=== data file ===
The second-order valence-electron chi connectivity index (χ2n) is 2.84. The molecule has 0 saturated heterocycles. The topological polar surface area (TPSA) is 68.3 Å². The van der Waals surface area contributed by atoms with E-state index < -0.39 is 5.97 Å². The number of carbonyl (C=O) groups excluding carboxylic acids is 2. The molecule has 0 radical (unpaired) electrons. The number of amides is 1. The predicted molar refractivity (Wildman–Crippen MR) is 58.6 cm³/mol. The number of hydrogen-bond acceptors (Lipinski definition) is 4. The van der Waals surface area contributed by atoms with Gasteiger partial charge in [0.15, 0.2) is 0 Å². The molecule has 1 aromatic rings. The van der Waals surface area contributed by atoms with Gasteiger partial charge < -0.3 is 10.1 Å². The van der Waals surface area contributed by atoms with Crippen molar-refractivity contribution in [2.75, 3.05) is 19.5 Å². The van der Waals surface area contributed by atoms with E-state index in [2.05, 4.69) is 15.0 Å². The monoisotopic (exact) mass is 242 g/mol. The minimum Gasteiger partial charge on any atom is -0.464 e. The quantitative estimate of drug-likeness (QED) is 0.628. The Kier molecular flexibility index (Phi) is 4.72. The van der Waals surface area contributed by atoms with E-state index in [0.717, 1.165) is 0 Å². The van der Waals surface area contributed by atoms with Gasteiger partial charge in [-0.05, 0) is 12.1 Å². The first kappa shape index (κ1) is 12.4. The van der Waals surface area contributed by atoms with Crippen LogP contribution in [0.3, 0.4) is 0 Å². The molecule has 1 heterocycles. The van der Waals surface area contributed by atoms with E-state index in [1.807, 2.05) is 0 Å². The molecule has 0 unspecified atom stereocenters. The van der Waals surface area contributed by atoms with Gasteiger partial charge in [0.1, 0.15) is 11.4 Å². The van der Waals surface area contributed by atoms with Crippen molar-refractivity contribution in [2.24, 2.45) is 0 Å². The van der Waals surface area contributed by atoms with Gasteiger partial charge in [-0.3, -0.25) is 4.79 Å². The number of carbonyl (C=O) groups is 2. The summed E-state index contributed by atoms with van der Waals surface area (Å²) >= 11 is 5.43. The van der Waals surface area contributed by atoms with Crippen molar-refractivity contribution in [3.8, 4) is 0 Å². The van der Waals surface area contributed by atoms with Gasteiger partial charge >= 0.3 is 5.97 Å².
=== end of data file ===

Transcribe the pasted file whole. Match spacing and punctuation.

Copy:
The second-order valence-electron chi connectivity index (χ2n) is 2.84. The molecule has 0 saturated heterocycles. The topological polar surface area (TPSA) is 68.3 Å². The van der Waals surface area contributed by atoms with E-state index < -0.39 is 5.97 Å². The number of carbonyl (C=O) groups excluding carboxylic acids is 2. The molecule has 0 radical (unpaired) electrons. The number of amides is 1. The predicted molar refractivity (Wildman–Crippen MR) is 58.6 cm³/mol. The number of hydrogen-bond acceptors (Lipinski definition) is 4. The van der Waals surface area contributed by atoms with Gasteiger partial charge in [0.15, 0.2) is 0 Å². The molecule has 1 aromatic rings. The van der Waals surface area contributed by atoms with Gasteiger partial charge < -0.3 is 10.1 Å². The van der Waals surface area contributed by atoms with Crippen molar-refractivity contribution in [2.75, 3.05) is 19.5 Å². The van der Waals surface area contributed by atoms with E-state index in [2.05, 4.69) is 15.0 Å². The monoisotopic (exact) mass is 242 g/mol. The minimum Gasteiger partial charge on any atom is -0.464 e. The quantitative estimate of drug-likeness (QED) is 0.628. The Kier molecular flexibility index (Phi) is 4.72. The van der Waals surface area contributed by atoms with E-state index in [0.717, 1.165) is 0 Å². The van der Waals surface area contributed by atoms with Gasteiger partial charge in [-0.05, 0) is 12.1 Å². The first kappa shape index (κ1) is 12.4. The van der Waals surface area contributed by atoms with Crippen LogP contribution in [0.3, 0.4) is 0 Å². The molecule has 1 heterocycles. The van der Waals surface area contributed by atoms with E-state index in [1.807, 2.05) is 0 Å². The molecule has 0 unspecified atom stereocenters. The van der Waals surface area contributed by atoms with Gasteiger partial charge in [0.1, 0.15) is 11.4 Å². The van der Waals surface area contributed by atoms with Crippen molar-refractivity contribution in [2.24, 2.45) is 0 Å². The van der Waals surface area contributed by atoms with Gasteiger partial charge in [-0.3, -0.25) is 4.79 Å². The number of carbonyl (C=O) groups is 2. The summed E-state index contributed by atoms with van der Waals surface area (Å²) >= 11 is 5.43. The van der Waals surface area contributed by atoms with Crippen molar-refractivity contribution in [3.8, 4) is 0 Å². The van der Waals surface area contributed by atoms with Gasteiger partial charge >= 0.3 is 5.97 Å².